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Official Journal of the Japan Wood Research Society

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Determination of nuclear magnetic resonance surface relaxivity for the macropore system from wood cell lumen


To determine the surface relaxivity of pores plays a vital role in the application of time-domain nuclear magnetic resonance (TD-NMR) technology to porous structure characterization for wood. Currently, the surface relaxivity of pores is calibrated using a standard sample with a pore size of the same order as the wood pore system. However, the uniformly distributed pore size of standard sample is unfit to accurately indicate the complexity of porous structure of wood, which significantly affects the accuracy of test results. By integrating the TD-NMR technology with mercury intrusion porosimetry (MIP), the surface relaxivity of macropores in the lumen of wood cells is calibrated in this study using the tested sample, so as to avoid the error in measurement as caused by existing method. Data processing is performed using several mathematical methods including interpolation arithmetic and least square principle. Notably, the node segmentation method is applied to identify the T2 boundary of pores in cell lumen and to classify the porous structure of cell lumen into different pore systems. The approach proposed in this study is demonstrated to be effective in improving the accuracy of TD-NMR technology for characterizing the porous structure of wood. Also, it contributes a potential solution to accounting for the porous structure of wood based on the phenomenon of pore relaxation, which can improve the understanding of wood pore conformation.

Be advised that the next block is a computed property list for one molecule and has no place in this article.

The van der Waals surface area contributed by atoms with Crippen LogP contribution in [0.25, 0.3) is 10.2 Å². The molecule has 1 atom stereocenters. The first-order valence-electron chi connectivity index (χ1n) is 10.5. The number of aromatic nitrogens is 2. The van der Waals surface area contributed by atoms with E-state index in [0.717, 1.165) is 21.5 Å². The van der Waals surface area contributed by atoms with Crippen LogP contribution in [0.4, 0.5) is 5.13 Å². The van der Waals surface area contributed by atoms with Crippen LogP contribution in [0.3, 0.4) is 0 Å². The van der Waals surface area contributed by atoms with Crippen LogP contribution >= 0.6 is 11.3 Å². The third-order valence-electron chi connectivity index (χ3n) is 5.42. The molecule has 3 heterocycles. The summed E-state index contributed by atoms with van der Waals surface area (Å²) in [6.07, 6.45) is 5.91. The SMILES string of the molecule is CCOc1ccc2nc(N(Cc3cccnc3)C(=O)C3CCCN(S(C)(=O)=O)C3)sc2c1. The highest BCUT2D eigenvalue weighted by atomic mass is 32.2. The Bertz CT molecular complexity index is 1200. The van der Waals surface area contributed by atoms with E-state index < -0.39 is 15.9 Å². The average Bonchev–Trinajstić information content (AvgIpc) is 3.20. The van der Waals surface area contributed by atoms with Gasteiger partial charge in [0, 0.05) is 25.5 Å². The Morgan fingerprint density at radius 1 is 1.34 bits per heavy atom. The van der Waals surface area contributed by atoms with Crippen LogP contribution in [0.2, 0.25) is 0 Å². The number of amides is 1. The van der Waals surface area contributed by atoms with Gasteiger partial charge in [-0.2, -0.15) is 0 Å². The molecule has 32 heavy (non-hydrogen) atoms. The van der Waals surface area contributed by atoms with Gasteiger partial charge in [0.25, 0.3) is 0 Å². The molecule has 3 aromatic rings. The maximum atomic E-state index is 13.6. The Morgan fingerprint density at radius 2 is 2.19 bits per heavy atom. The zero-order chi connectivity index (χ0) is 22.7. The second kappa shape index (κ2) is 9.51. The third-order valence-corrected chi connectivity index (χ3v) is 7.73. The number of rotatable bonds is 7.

As a renewable type of biomass material with the highest yield and most extensive range of applications in nature, wood possesses a series of advantages in environmental protection, such as high degradability, excellent biocompatibility and low carbon emissions [1, 2]. In general, the hierarchical porous structure of wood can be divided into macropores, mesopores and micropores in the order from large to small. Macropores are derived mainly from the vessel, tracheid, wood fiber and resin canal, while micropores are dominated by the cell wall pores with the magnitude order of molecular chain section as the largest starting point, such as the space in inter-cellulose molecular chain [3]. Mesopores are smaller than macropores but larger than micropores, such as the pit membranes and inter-microfibril space in cell walls [4,5,6]. Figure 1 illustrates the pores of different sizes in the hierarchical structure of wood [7,8,9,10], and Table 1 lists the sizes of pores in the wood of some specific structures [11, 12]. The porous structure of wood is essential for its practical application for two reasons. On the one hand, it affects the quality of wood processed through traditional methods including wood drying, wood impregnation and wood modification [13, 14]. On the other hand, it serves as a crucial carbon skeleton precursor needed to construct biological templates for extensive applications in various innovative fields like oil absorbent [15, 16], sensor [17,18,19], solar energy evaporator [20,21,22] and electrochemical catalysis [23,24,25,26]. Therefore, it is necessary to collect the information about pore structure thoroughly and accurately for the further development of high-performance wood-based product.

Fig. 1
figure 1

Pores of different scales in the wood hierarchical structure [7,8,9,10]

Table 1 The pore sizes of some specific structural elements in wood [11,12,13]